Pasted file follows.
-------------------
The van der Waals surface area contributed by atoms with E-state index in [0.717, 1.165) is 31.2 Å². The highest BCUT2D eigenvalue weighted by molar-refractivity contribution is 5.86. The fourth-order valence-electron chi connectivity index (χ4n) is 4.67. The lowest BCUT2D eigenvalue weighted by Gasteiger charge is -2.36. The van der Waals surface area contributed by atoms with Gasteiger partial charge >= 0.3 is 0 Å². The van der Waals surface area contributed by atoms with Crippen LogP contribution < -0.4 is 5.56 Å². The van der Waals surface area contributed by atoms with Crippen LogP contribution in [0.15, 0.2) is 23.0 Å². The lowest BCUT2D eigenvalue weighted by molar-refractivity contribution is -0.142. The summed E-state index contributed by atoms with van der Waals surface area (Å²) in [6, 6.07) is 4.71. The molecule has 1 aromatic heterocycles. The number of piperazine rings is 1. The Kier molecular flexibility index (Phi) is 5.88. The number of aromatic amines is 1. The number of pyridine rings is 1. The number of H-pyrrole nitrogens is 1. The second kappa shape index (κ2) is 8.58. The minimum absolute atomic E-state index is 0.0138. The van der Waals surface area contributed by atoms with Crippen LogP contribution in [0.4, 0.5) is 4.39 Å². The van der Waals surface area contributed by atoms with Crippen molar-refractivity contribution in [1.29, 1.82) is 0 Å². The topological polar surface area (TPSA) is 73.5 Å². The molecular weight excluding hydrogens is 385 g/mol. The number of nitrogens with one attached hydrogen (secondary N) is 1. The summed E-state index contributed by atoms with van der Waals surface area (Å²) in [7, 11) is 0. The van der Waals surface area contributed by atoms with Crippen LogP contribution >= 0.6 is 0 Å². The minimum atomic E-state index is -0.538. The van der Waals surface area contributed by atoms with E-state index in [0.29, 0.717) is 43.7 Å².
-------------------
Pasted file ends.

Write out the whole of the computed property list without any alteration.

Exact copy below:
The van der Waals surface area contributed by atoms with E-state index in [0.717, 1.165) is 31.2 Å². The highest BCUT2D eigenvalue weighted by molar-refractivity contribution is 5.86. The fourth-order valence-electron chi connectivity index (χ4n) is 4.67. The lowest BCUT2D eigenvalue weighted by Gasteiger charge is -2.36. The van der Waals surface area contributed by atoms with Gasteiger partial charge >= 0.3 is 0 Å². The van der Waals surface area contributed by atoms with Crippen LogP contribution < -0.4 is 5.56 Å². The van der Waals surface area contributed by atoms with Crippen LogP contribution in [0.15, 0.2) is 23.0 Å². The lowest BCUT2D eigenvalue weighted by molar-refractivity contribution is -0.142. The summed E-state index contributed by atoms with van der Waals surface area (Å²) in [6, 6.07) is 4.71. The molecule has 1 aromatic heterocycles. The number of piperazine rings is 1. The Kier molecular flexibility index (Phi) is 5.88. The number of aromatic amines is 1. The number of pyridine rings is 1. The number of H-pyrrole nitrogens is 1. The second kappa shape index (κ2) is 8.58. The minimum absolute atomic E-state index is 0.0138. The van der Waals surface area contributed by atoms with Crippen LogP contribution in [0.4, 0.5) is 4.39 Å². The van der Waals surface area contributed by atoms with Crippen molar-refractivity contribution in [1.29, 1.82) is 0 Å². The topological polar surface area (TPSA) is 73.5 Å². The molecular weight excluding hydrogens is 385 g/mol. The number of nitrogens with one attached hydrogen (secondary N) is 1. The summed E-state index contributed by atoms with van der Waals surface area (Å²) in [7, 11) is 0. The van der Waals surface area contributed by atoms with Crippen LogP contribution >= 0.6 is 0 Å². The minimum atomic E-state index is -0.538. The van der Waals surface area contributed by atoms with E-state index in [0.29, 0.717) is 43.7 Å².